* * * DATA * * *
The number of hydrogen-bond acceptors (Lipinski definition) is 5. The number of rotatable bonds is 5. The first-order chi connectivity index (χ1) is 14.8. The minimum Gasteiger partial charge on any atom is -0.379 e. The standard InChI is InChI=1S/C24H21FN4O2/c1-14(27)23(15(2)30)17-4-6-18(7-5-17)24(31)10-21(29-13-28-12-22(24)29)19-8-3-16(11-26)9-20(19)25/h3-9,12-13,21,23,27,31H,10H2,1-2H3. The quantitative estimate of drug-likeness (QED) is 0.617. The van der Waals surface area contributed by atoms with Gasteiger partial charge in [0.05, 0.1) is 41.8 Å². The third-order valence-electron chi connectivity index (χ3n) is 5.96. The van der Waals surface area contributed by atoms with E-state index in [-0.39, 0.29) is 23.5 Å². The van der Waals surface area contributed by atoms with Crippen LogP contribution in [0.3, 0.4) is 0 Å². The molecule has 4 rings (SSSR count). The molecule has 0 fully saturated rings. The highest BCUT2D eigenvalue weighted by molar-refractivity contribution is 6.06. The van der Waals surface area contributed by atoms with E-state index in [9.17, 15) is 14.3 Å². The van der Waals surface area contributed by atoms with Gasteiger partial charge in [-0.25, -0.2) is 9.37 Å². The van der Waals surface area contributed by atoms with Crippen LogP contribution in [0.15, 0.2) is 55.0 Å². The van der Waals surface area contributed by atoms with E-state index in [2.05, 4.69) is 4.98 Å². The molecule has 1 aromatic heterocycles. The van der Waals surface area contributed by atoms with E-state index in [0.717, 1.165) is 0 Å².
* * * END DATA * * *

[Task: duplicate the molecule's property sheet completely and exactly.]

The number of hydrogen-bond acceptors (Lipinski definition) is 5. The number of rotatable bonds is 5. The first-order chi connectivity index (χ1) is 14.8. The minimum Gasteiger partial charge on any atom is -0.379 e. The standard InChI is InChI=1S/C24H21FN4O2/c1-14(27)23(15(2)30)17-4-6-18(7-5-17)24(31)10-21(29-13-28-12-22(24)29)19-8-3-16(11-26)9-20(19)25/h3-9,12-13,21,23,27,31H,10H2,1-2H3. The quantitative estimate of drug-likeness (QED) is 0.617. The van der Waals surface area contributed by atoms with Gasteiger partial charge in [0.05, 0.1) is 41.8 Å². The third-order valence-electron chi connectivity index (χ3n) is 5.96. The van der Waals surface area contributed by atoms with E-state index in [-0.39, 0.29) is 23.5 Å². The van der Waals surface area contributed by atoms with Crippen LogP contribution in [0.3, 0.4) is 0 Å². The molecule has 4 rings (SSSR count). The molecule has 0 fully saturated rings. The highest BCUT2D eigenvalue weighted by molar-refractivity contribution is 6.06. The van der Waals surface area contributed by atoms with E-state index in [9.17, 15) is 14.3 Å². The van der Waals surface area contributed by atoms with Gasteiger partial charge in [-0.25, -0.2) is 9.37 Å². The van der Waals surface area contributed by atoms with Crippen LogP contribution in [0.15, 0.2) is 55.0 Å². The van der Waals surface area contributed by atoms with E-state index in [2.05, 4.69) is 4.98 Å². The molecule has 1 aromatic heterocycles. The van der Waals surface area contributed by atoms with E-state index in [0.717, 1.165) is 0 Å².